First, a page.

By Devon Sanders, LSU Manship School News Service
BATON ROUGE — Tensions were high in the House Thursday while discussing problems the state will face if a House plan to cut TOPS funding by 20 percent takes effect.
And in the end, the Republican-led chamber rejected a bill by Rep. Gary Carter, D-New Orleans, that would have prioritized TOPS funding based on both academic achievement and financial need if the Senate and the governor agreed to cut overall TOPS funding. The bill failed 70-27.
Under the House’s version of the budget, all TOPS recipients, regardless of award level, would receive only 80 percent of the amount needed to cover their college tuition.
Carter suggested instead that students who earn the top-level Honors Awards, which require a 27 on the ACT, and Performance Awards, which require an ACT of 23, would be fully funded. Then, the state would fund Opportunity Awards, which require a 20 on the ACT, for students eligible for need-based federal Pell Grants and who come from families earning $50,000 a year or less.
After those awards were given, the remaining funding would go to all other recipients.
Carter said he wanted to fully fund TOPS and that his bill would apply only if TOPS spending was cut.
Some representatives did not agree with preferential treatment based on financial need. The debate offered interesting insights into how some legislators view TOPS and reject criticism that it has become a middle-class entitlement program.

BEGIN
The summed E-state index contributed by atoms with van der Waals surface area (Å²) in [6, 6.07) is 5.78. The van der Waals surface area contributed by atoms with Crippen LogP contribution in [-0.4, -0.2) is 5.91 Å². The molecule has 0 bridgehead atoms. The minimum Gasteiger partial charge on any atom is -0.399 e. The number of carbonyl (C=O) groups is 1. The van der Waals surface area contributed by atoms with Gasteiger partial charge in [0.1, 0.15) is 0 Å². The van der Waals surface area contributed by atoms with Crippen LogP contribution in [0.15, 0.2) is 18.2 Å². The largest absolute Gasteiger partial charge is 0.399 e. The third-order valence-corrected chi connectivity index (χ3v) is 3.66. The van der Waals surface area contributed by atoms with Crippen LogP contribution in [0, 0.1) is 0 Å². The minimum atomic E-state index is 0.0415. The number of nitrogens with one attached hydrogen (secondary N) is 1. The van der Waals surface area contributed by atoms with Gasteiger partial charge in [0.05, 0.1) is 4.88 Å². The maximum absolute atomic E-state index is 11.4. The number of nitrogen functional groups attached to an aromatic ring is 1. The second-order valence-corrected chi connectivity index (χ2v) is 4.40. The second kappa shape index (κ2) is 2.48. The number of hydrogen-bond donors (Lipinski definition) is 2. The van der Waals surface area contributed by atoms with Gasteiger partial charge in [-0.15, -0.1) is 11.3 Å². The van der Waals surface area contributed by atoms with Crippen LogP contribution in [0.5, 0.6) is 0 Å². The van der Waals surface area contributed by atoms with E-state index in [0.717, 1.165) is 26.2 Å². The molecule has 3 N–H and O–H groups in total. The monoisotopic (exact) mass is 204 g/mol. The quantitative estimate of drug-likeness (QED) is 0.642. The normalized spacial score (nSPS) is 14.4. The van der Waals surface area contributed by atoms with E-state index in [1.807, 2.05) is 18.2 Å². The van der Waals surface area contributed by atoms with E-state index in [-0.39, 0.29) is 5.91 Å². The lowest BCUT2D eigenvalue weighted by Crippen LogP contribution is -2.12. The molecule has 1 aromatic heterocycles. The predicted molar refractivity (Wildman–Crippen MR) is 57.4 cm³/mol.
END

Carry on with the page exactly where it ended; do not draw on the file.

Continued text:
Rep. Polly Thomas, R-Metairie, argued that the state already had need-based scholarship programs, and that TOPS did not need to become one.
In reality, the TOPS program began in 1988 as a completely need-based program. In 1989, the TOPS program became state-funded, and academic requirements were added. But an income cap remained that limited the program to those with financial need.
By 1997, the income cap was removed, and the program opened up to all students. The state created the Go Grant Program, which is a need-based grant.
However, the Go Grant Program receives less than 20 percent of the funding allocated to TOPS.
“We fund our priorities,” Carter said in response to Thomas’ arguments against the bill.
Rep. Kenneth Havard, R-Jackson, connected students most deserving of TOPS funding to those whose parents pay the most tax dollars.
Referring to TOPS’s original needs-based structure and the program’s founder, Patrick F. Taylor, he said that Taylor’s organization was not funding it anymore, taxpayers were.
He also said that he did not feel those who already received Pell Grants should be more entitled to receiving TOPS funding.
Rep. Scott Simon, R-Abita Springs, said that he would not vote for the bill because he felt if the bill passed, there would be less incentive to fully fund TOPS.